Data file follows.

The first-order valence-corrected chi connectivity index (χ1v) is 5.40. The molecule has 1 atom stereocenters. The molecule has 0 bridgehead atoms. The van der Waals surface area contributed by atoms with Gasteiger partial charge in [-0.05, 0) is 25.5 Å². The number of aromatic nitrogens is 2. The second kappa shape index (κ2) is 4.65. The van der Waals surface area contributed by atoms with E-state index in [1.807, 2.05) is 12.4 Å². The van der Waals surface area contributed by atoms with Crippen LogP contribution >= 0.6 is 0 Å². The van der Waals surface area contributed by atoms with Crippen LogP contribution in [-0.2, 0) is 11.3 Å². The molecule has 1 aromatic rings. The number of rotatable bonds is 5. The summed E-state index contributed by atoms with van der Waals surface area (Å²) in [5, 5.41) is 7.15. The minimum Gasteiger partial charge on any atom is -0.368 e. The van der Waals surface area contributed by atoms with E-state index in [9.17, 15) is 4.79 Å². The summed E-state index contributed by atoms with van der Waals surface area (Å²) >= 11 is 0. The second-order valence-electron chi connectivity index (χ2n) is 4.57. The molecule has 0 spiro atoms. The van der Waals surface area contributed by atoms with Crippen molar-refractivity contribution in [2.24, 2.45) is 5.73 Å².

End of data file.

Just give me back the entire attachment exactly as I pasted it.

The first-order valence-corrected chi connectivity index (χ1v) is 5.40. The molecule has 1 atom stereocenters. The molecule has 0 bridgehead atoms. The van der Waals surface area contributed by atoms with Gasteiger partial charge in [-0.05, 0) is 25.5 Å². The number of aromatic nitrogens is 2. The second kappa shape index (κ2) is 4.65. The van der Waals surface area contributed by atoms with E-state index in [1.807, 2.05) is 12.4 Å². The van der Waals surface area contributed by atoms with Crippen LogP contribution >= 0.6 is 0 Å². The van der Waals surface area contributed by atoms with Crippen LogP contribution in [-0.2, 0) is 11.3 Å². The molecule has 1 aromatic rings. The number of rotatable bonds is 5. The summed E-state index contributed by atoms with van der Waals surface area (Å²) in [5, 5.41) is 7.15. The minimum Gasteiger partial charge on any atom is -0.368 e. The van der Waals surface area contributed by atoms with E-state index in [9.17, 15) is 4.79 Å². The summed E-state index contributed by atoms with van der Waals surface area (Å²) >= 11 is 0. The second-order valence-electron chi connectivity index (χ2n) is 4.57. The molecule has 0 spiro atoms. The van der Waals surface area contributed by atoms with Crippen molar-refractivity contribution in [2.24, 2.45) is 5.73 Å².